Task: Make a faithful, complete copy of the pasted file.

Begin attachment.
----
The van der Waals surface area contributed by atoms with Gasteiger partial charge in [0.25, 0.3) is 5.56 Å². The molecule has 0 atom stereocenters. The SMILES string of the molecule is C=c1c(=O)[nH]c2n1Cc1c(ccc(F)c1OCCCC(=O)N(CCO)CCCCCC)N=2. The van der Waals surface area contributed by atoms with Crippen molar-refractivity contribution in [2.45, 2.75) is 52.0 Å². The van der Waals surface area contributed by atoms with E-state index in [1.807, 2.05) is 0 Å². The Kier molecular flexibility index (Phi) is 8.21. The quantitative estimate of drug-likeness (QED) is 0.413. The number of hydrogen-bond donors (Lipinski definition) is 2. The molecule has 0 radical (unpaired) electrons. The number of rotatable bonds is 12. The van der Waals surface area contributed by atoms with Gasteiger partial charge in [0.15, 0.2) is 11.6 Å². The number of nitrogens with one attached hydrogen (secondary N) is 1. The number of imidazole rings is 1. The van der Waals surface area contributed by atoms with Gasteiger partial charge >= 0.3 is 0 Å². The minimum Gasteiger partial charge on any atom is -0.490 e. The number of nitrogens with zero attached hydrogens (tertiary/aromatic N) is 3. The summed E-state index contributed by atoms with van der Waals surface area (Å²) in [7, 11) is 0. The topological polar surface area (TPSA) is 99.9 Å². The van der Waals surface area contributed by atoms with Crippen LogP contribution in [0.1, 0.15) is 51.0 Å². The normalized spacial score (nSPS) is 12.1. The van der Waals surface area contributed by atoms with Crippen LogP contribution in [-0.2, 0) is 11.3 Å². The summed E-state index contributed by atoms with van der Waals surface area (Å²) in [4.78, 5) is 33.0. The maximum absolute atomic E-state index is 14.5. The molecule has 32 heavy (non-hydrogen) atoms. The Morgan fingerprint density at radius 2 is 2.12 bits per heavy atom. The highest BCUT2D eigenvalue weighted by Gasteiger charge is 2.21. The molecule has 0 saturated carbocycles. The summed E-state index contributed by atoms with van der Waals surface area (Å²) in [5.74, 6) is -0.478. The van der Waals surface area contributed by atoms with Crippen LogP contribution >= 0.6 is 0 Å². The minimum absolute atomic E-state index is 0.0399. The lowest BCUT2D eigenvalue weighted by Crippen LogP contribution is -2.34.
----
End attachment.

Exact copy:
The van der Waals surface area contributed by atoms with Gasteiger partial charge in [0.25, 0.3) is 5.56 Å². The molecule has 0 atom stereocenters. The SMILES string of the molecule is C=c1c(=O)[nH]c2n1Cc1c(ccc(F)c1OCCCC(=O)N(CCO)CCCCCC)N=2. The van der Waals surface area contributed by atoms with Crippen molar-refractivity contribution in [2.45, 2.75) is 52.0 Å². The van der Waals surface area contributed by atoms with E-state index in [1.807, 2.05) is 0 Å². The Kier molecular flexibility index (Phi) is 8.21. The quantitative estimate of drug-likeness (QED) is 0.413. The number of hydrogen-bond donors (Lipinski definition) is 2. The molecule has 0 radical (unpaired) electrons. The number of rotatable bonds is 12. The van der Waals surface area contributed by atoms with Gasteiger partial charge in [0.15, 0.2) is 11.6 Å². The number of nitrogens with one attached hydrogen (secondary N) is 1. The number of imidazole rings is 1. The van der Waals surface area contributed by atoms with Gasteiger partial charge >= 0.3 is 0 Å². The minimum Gasteiger partial charge on any atom is -0.490 e. The number of nitrogens with zero attached hydrogens (tertiary/aromatic N) is 3. The summed E-state index contributed by atoms with van der Waals surface area (Å²) in [7, 11) is 0. The topological polar surface area (TPSA) is 99.9 Å². The van der Waals surface area contributed by atoms with Crippen LogP contribution in [0.1, 0.15) is 51.0 Å². The normalized spacial score (nSPS) is 12.1. The van der Waals surface area contributed by atoms with Crippen LogP contribution in [-0.2, 0) is 11.3 Å². The summed E-state index contributed by atoms with van der Waals surface area (Å²) in [4.78, 5) is 33.0. The maximum absolute atomic E-state index is 14.5. The molecule has 32 heavy (non-hydrogen) atoms. The Morgan fingerprint density at radius 2 is 2.12 bits per heavy atom. The highest BCUT2D eigenvalue weighted by Gasteiger charge is 2.21. The molecule has 0 saturated carbocycles. The summed E-state index contributed by atoms with van der Waals surface area (Å²) in [5.74, 6) is -0.478. The van der Waals surface area contributed by atoms with Crippen LogP contribution >= 0.6 is 0 Å². The minimum absolute atomic E-state index is 0.0399. The lowest BCUT2D eigenvalue weighted by Crippen LogP contribution is -2.34.